Rossetti's and Burne-Jones's women. Her health was really not
as good as it had been--the care of two children and a late
undiagnosed tendency toward gastritis having reduced her. In
short she was a little run down nervously and suffered from fits
of depression. Cowperwood had noticed this. He tried to be
gentle and considerate, but he was too much of a utilitarian and
practical-minded observer not to realize that he was likely to
have a sickly wife on his hands later. Sympathy and affection
were great things, but desire and charm must endure or one was
compelled to be sadly conscious of their loss. So often now he
saw young girls who were quite in his mood, and who were exceedingly
robust and joyous. It was fine, advisable, practical, to adhere
to the virtues as laid down in the current social lexicon, but if
you had a sickly wife-- And anyhow, was a man entitled to only
one wife? Must he never look at another woman? Supposing he found
some one? He pondered those things between hours of labor, and
concluded that it did not make so much difference. If a man could,
and not be exposed, it was all right. He had to be careful,
though. Tonight, as he sat on the side of his wife's bed, he was
thinking somewhat of this, for he had seen Aileen Butler again,
playing and singing at her piano as he passed the parlor door.
She was like a bright bird radiating health and enthusiasm--a
reminder of youth in general.

"It's a strange world," he thought; but his thoughts were his own,
and he didn't propose to tell any one about them.

The bond issue, when it came, was a curious compromise; for,
although it netted him his twenty thousand dollars and more and
served to introduce him to the financial notice of Philadelphia
and the State of Pennsylvania, it did not permit him to manipulate
the subscriptions as he had planned. The State treasurer was seen
by him at the office of a local lawyer of great repute, where he
worked when in the city. He was gracious to Cowperwood, because
he had to be. He explained to him just how things were regulated
at Harrisburg. The big financiers were looked to for campaign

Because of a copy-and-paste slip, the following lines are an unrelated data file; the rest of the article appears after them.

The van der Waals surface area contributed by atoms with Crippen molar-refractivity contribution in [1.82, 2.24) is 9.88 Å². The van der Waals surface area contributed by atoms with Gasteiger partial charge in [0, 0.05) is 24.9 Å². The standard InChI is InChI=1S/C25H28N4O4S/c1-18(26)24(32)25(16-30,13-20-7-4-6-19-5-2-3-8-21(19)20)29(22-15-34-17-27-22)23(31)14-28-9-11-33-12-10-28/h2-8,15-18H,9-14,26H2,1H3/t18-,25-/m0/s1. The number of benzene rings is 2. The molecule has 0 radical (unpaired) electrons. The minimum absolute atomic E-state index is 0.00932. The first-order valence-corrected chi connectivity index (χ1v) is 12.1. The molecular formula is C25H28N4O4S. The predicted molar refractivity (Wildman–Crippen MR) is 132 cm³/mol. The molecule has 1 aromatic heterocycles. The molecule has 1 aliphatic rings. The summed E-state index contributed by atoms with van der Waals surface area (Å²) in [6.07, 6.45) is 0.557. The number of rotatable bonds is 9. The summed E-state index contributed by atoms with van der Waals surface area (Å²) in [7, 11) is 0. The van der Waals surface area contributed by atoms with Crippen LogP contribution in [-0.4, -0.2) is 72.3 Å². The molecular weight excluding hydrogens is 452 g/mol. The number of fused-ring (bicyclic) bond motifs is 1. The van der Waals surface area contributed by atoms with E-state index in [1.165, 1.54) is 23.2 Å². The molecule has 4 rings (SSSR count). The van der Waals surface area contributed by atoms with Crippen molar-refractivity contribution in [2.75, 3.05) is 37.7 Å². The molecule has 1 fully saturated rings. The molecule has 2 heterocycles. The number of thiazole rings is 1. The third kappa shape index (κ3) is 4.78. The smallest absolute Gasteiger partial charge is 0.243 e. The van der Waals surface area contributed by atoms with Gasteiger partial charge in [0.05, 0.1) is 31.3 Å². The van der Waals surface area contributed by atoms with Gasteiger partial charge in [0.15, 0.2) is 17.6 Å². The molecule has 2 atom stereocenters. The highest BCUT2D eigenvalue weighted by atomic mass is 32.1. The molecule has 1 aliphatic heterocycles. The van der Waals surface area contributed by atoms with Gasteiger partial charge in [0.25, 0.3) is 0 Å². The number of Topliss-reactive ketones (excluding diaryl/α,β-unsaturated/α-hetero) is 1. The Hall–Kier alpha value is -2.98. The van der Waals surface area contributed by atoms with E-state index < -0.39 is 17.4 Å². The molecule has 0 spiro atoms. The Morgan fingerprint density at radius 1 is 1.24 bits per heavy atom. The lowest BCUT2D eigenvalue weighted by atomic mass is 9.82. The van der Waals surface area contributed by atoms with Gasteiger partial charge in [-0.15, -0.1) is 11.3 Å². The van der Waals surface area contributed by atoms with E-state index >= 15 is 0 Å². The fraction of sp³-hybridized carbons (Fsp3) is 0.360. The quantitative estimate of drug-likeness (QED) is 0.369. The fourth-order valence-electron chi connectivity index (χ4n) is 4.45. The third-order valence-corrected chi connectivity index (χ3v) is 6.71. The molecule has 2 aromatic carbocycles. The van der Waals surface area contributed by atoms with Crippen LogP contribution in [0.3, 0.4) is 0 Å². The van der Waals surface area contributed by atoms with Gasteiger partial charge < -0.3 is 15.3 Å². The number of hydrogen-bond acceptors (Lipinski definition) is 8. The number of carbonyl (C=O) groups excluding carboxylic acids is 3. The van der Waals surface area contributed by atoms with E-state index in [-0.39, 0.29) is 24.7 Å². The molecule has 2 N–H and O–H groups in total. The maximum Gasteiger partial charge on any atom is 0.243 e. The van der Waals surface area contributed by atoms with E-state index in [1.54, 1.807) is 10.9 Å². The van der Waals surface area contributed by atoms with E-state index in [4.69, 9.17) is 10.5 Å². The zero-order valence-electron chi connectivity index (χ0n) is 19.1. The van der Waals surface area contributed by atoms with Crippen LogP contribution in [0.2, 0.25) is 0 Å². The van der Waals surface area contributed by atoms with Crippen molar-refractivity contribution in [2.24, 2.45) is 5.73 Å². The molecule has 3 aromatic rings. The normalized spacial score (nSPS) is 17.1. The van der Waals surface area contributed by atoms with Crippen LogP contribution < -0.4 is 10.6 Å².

funds. They were represented by henchmen in the State assembly
and senate. The governor and the treasurer were foot-free; but
there were other influences--prestige, friendship, social power,
political ambitions, etc. The big men might constitute a close
corporation, which in itself was unfair; but, after all, they were
the legitimate sponsors for big money loans of this kind. The State
had to keep on good terms with them, especially in times like these.
Seeing that Mr. Cowperwood was so well able to dispose of the
million he expected to get, it would be perfectly all right to award
it to him; but Van Nostrand had a counter-proposition to make.
Would Cowperwood, if the financial crowd now handling the matter so
desired, turn over his award to them for a consideration--a sum
equal to what he expected to make--in the event the award was made
to him? Certain financiers desired this. It was dangerous to oppose
them. They were perfectly willing he should put in a bid for five
million and get the prestige of that; to have him awarded one
million and get the prestige of that was well enough also, but
they desired to handle the twenty-three million dollars in an
unbroken lot. It looked better. He need not be advertised as
having withdrawn. They would be content to have him achieve the
glory of having done what he started out to do. Just the same the
example was bad. Others might wish to imitate him. If it were known
in the street privately that he had been coerced, for a consideration,
into giving up, others would be deterred from imitating him in the
future. Besides, if he refused, they could cause him trouble. His
loans might be called. Various banks might not be so friendly in
the future. His constituents might be warned against him in one
way or another.

Cowperwood saw the point. He acquiesced. It was something to have
brought so many high and mighties to their knees. So they knew of
him! They were quite well aware of him! Well and good. He would
take the award and twenty thousand or thereabouts and withdraw.
The State treasurer was delighted. It solved a ticklish proposition
for him.

"I'm glad to have seen you," he said. "I'm glad we've met. I'll
drop in and talk with you some time when I'm down this way. We'll